Something I saw on Facebook this morning made me start thinking about fat children; my fat childhood came with me on today's walk. My brother and I were both fat children and both of us hated being fat. It left us with scars that affected our entire adult lives, in fact, probably killing my brother three years ago.
Here is my kindergarten picture. I wanted to be one of the skinny girls on the right, not one of the fat ones on the left. Obviously, life in the fat lane began before I entered school and continued until I was sixteen when I took control of my life and finally managed to get to a "normal" size (14). I hate to blame my mother for this, but who controls the eating habits of a three, four or five year old, or even a 10 year old. My mother expressed love with food and most of her communication with us involved food. She controlled how much went on our plates and always urged us to clean those plates. "Think of the starving children in Europe."
If I wanted to eat a packaged cookie, which was in the house, she yelled at me. But she was an excellent baker; most of the time there were home-baked cookies or cakes, which she urged us to eat. Looking at the photos, and there aren't many, brings back lots of memories: the dresses I couldn't buy because there was nothing to fit me. Sometimes I was frantic about it. Chubbie sizes were introduced at some point when I was a child, but there never seemed to be anything for me.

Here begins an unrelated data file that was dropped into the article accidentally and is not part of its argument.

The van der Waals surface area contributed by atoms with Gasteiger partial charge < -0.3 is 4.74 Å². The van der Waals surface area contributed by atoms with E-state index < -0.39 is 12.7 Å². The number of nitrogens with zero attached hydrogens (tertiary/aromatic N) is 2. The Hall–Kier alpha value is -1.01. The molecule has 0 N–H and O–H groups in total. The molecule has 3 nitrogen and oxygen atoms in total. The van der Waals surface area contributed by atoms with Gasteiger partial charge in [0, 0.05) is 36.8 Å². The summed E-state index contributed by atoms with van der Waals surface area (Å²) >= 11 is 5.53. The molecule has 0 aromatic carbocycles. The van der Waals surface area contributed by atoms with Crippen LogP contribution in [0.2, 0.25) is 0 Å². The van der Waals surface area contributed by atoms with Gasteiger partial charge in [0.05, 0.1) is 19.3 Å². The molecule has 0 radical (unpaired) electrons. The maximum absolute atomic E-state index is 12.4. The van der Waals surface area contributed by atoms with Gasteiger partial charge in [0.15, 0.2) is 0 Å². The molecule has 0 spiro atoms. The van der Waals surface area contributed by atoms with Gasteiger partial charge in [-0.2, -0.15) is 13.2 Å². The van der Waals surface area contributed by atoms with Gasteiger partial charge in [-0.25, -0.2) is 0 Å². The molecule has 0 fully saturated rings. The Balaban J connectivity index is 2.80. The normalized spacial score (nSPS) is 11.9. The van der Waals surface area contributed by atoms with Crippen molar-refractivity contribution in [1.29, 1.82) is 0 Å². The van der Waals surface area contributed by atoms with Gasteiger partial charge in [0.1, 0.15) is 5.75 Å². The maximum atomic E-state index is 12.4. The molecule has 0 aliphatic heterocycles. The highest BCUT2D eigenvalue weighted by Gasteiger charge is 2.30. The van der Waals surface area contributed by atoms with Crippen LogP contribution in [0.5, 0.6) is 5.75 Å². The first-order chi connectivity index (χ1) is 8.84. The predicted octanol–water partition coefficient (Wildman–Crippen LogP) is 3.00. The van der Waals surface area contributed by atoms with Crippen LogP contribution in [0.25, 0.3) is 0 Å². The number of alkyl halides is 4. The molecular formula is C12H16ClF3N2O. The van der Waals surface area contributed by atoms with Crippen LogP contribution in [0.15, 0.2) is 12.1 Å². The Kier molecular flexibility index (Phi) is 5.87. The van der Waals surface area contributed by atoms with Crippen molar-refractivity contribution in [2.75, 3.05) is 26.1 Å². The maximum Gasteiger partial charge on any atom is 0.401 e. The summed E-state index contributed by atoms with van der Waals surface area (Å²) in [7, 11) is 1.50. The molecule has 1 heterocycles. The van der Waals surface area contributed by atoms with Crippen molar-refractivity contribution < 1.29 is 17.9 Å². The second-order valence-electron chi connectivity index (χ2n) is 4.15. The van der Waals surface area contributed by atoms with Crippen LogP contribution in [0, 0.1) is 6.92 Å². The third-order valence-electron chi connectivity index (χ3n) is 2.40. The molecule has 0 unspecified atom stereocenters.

This is a picture of Arvin, about ten years old. He was beautiful, but all he saw of himself was his fat, well disguised in the photo. He was four years younger than me.
I wasn't allowed to buy milk in school. They used to give us half pint bottles before recess for a milk break. They cost a penny or two. It wasn't the pennies: it was my mother's effort to keep me from getting fatter. It made me always the outsider.
And let's talk about exercise. I was a tomboy. There were lots of boys living in the apartments near us. They were my favorite playmates. The only real exercise I got was running around with them. My mother always objected. I shouldn't run around with the boys; I shouldn't run around.
Nice girls didn't exercise. Jewish girls were nice. Therefore, Jewish girls shouldn't exercise. How's that for a syllogism. My mother's idea of a perfect girl child was someone who sat at home and read. If no new books were available, the perfect child would sit and twiddle her thumbs. I don't remember when I began my rebellion; probably with the thumb twiddling and continued through most of my mother's life. As I got older there were several times when she would get really angry at me if I lost weight. I guess I was insulting her.
My exercise now is like a moral imperative. I can't say I love it; I think it's very important and helps keep me moving.